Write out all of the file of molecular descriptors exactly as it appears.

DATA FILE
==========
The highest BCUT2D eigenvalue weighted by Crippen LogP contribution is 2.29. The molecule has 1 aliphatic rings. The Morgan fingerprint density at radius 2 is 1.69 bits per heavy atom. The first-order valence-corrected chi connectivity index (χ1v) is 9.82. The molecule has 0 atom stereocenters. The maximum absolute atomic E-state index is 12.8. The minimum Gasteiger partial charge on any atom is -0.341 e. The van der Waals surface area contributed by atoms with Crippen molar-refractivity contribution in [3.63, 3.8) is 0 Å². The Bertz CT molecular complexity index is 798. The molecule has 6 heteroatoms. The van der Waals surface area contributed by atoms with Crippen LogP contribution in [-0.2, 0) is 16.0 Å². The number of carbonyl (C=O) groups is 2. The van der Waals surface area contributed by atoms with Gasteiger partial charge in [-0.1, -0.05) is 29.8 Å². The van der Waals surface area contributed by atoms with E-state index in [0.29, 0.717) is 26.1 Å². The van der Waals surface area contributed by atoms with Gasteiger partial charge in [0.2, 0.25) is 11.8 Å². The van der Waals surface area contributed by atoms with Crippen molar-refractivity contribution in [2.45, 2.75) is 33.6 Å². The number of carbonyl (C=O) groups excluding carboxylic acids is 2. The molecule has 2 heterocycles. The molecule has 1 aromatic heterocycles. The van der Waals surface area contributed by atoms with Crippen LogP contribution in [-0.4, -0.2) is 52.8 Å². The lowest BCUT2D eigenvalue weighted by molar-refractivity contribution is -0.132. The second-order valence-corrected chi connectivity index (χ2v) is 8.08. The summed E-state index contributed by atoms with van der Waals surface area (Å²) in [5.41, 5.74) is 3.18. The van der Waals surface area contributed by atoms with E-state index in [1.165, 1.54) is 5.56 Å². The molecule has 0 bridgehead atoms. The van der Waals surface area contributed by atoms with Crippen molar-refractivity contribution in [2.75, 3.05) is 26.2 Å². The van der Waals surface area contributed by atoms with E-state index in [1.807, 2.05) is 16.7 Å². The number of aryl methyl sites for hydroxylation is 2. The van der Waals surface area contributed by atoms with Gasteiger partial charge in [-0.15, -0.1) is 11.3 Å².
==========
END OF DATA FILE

The highest BCUT2D eigenvalue weighted by Crippen LogP contribution is 2.29. The molecule has 1 aliphatic rings. The Morgan fingerprint density at radius 2 is 1.69 bits per heavy atom. The first-order valence-corrected chi connectivity index (χ1v) is 9.82. The molecule has 0 atom stereocenters. The maximum absolute atomic E-state index is 12.8. The minimum Gasteiger partial charge on any atom is -0.341 e. The van der Waals surface area contributed by atoms with Crippen molar-refractivity contribution in [3.63, 3.8) is 0 Å². The Bertz CT molecular complexity index is 798. The molecule has 6 heteroatoms. The van der Waals surface area contributed by atoms with Crippen LogP contribution in [-0.2, 0) is 16.0 Å². The number of carbonyl (C=O) groups is 2. The van der Waals surface area contributed by atoms with Gasteiger partial charge in [-0.1, -0.05) is 29.8 Å². The van der Waals surface area contributed by atoms with E-state index in [0.29, 0.717) is 26.1 Å². The van der Waals surface area contributed by atoms with Gasteiger partial charge in [0.2, 0.25) is 11.8 Å². The van der Waals surface area contributed by atoms with Crippen molar-refractivity contribution in [2.45, 2.75) is 33.6 Å². The number of carbonyl (C=O) groups excluding carboxylic acids is 2. The molecule has 2 heterocycles. The molecule has 1 aromatic heterocycles. The van der Waals surface area contributed by atoms with Crippen LogP contribution in [-0.4, -0.2) is 52.8 Å². The lowest BCUT2D eigenvalue weighted by molar-refractivity contribution is -0.132. The second-order valence-corrected chi connectivity index (χ2v) is 8.08. The summed E-state index contributed by atoms with van der Waals surface area (Å²) in [5.41, 5.74) is 3.18. The van der Waals surface area contributed by atoms with E-state index in [1.165, 1.54) is 5.56 Å². The molecule has 0 bridgehead atoms. The van der Waals surface area contributed by atoms with Crippen molar-refractivity contribution in [2.75, 3.05) is 26.2 Å². The van der Waals surface area contributed by atoms with E-state index in [1.807, 2.05) is 16.7 Å². The number of aryl methyl sites for hydroxylation is 2. The van der Waals surface area contributed by atoms with Gasteiger partial charge in [-0.15, -0.1) is 11.3 Å².